Johannesburg, South Africa — ESI-AFRICA.COM — 26 January 2011 – South African power utility Eskom Holdings Limited is managing its problems with wet coal for the moment, but the general power supply remains tight, according to a senior official.
In the early part of January, heavy rains hit the production and quality of coal supplied to power Eskom’s plants, affecting the utility’s ability to power Africa’s biggest economy. Chief commercial officer Dan Marokane said Eskom had put measures in place to buy better-quality coal and to protect its stock from upcoming rainfalls.
While showers have eased recently, more heavy rains are expected in the coming weeks which would test the provisions taken by the utility, he added. “The system is still tight and all manners of energy savings must still be pursued,” Marokane told journalists.
State-owned Eskom “’ which supplies the majority of South Africa’s electricity, most of which is based on coal “’ has been struggling to meet fast-rising demand and has warned that supply would remain tight until 2015, and especially over the next two years, until its two new power plants come on stream.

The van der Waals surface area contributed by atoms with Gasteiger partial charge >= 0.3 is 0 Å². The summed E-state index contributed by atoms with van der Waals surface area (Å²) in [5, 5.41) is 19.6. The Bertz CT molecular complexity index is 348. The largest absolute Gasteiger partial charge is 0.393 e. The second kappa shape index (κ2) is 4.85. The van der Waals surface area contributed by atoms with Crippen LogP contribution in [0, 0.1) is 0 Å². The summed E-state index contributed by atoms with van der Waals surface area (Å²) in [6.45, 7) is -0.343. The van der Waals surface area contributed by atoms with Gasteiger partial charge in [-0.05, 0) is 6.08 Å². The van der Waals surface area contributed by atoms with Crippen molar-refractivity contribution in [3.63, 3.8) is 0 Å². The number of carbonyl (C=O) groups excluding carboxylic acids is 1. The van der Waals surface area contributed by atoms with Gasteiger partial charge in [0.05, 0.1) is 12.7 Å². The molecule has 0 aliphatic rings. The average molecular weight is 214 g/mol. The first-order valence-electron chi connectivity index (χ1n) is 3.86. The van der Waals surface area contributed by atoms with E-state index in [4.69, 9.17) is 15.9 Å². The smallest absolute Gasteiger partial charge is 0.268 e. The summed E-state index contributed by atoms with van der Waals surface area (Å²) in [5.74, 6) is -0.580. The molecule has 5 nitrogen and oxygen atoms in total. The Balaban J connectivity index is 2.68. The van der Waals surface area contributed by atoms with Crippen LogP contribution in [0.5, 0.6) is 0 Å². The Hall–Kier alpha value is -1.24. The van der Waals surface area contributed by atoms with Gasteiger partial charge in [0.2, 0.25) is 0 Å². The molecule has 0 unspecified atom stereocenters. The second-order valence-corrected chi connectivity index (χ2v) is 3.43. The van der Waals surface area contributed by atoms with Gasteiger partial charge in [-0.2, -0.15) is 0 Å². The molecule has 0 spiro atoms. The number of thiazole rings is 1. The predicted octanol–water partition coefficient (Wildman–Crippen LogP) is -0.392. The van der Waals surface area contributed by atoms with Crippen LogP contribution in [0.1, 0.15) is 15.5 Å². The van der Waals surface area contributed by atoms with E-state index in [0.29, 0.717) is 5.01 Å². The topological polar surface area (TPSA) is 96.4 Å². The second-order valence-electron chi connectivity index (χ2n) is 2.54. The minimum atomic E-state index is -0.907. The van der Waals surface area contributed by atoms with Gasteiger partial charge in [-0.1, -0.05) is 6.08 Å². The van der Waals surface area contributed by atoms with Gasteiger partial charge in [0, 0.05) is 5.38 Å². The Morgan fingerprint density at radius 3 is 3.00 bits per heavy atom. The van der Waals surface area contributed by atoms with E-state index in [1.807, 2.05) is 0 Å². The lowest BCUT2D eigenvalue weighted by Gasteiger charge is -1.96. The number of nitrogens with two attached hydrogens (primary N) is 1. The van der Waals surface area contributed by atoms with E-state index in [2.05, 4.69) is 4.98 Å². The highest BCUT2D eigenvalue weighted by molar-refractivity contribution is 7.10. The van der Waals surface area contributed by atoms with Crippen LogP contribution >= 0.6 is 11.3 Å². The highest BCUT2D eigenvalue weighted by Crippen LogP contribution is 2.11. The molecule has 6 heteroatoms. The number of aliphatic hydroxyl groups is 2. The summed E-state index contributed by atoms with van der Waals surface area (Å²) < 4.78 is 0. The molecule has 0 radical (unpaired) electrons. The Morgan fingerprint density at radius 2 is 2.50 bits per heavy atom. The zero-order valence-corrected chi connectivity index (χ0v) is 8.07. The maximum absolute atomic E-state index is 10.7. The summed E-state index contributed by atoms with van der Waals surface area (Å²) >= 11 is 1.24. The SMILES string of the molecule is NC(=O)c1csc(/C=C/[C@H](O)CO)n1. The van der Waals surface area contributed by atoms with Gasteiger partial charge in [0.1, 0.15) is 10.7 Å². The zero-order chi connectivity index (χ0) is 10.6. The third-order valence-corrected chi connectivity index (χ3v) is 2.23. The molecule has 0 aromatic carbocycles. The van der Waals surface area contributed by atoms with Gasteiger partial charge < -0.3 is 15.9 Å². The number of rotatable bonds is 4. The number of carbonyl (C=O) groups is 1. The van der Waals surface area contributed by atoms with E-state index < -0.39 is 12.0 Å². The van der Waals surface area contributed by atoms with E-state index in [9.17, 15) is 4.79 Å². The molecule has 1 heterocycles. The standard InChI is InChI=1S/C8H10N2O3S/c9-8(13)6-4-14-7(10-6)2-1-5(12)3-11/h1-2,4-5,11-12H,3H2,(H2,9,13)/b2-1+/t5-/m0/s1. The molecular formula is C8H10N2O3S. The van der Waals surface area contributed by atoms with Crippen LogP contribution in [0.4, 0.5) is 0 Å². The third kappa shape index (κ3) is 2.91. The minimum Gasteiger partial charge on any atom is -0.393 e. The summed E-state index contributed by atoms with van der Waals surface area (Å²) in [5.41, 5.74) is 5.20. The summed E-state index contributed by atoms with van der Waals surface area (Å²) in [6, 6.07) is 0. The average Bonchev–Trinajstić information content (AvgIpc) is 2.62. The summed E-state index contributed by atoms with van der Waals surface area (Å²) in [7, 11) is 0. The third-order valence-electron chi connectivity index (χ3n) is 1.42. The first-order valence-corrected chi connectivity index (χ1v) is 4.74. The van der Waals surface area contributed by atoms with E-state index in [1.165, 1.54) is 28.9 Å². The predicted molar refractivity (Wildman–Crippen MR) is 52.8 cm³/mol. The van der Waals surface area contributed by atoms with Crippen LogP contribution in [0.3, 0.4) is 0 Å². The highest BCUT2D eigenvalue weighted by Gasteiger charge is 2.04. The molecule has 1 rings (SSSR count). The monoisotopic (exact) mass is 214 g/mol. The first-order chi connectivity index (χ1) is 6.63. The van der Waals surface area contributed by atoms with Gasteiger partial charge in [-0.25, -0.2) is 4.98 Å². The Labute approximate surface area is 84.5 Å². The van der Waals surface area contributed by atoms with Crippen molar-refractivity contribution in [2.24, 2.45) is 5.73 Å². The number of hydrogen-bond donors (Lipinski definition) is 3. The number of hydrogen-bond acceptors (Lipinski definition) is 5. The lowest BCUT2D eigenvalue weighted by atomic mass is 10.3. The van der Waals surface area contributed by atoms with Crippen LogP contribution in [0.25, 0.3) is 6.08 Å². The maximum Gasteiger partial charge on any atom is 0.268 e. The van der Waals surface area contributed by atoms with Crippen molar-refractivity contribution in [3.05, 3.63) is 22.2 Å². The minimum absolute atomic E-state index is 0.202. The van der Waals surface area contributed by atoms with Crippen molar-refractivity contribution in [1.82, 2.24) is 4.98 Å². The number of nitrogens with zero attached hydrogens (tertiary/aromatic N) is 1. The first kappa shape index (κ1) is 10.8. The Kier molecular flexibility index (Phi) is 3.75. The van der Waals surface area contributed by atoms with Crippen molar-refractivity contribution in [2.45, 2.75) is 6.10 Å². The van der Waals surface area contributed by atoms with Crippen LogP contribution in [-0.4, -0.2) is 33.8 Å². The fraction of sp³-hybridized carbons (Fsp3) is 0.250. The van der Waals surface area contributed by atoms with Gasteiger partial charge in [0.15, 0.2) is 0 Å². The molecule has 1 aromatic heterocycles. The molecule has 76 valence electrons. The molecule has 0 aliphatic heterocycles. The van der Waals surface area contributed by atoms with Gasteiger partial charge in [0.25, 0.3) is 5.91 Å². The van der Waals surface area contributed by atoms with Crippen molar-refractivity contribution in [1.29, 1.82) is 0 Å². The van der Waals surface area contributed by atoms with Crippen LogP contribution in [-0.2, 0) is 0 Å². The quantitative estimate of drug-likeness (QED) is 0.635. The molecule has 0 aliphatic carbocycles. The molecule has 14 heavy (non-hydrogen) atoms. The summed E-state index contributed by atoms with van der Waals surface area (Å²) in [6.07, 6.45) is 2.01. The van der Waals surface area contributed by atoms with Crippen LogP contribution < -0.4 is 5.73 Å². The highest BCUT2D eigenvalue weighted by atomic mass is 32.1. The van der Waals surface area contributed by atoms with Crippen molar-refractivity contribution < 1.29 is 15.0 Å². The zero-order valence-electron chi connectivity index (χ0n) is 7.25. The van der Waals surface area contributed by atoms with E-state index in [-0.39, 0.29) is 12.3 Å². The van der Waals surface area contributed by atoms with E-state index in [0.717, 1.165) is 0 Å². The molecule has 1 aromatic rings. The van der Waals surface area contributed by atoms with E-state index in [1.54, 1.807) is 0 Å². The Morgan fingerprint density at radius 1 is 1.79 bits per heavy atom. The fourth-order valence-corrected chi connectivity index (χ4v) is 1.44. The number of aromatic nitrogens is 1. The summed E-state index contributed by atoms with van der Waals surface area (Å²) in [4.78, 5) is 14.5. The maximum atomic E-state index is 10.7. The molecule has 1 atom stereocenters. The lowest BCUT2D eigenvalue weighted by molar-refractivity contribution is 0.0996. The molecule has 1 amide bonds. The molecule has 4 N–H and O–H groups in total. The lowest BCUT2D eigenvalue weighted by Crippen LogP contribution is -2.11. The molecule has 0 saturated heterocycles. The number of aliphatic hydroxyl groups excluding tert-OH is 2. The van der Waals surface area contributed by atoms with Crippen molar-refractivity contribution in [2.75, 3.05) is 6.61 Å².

South Africa’s national grid nearly collapsed in early 2008, partially due to coal shortages and rain, forcing mines and smelters to shut for days and costing South Africa billions of dollars in lost output.
Many of Eskom’s power plants are currently undergoing maintenance which could further strain supply, although Marokane said that Eskom’s sole nuclear plant, which was partially shut last month for repairs, was again operating at full capacity.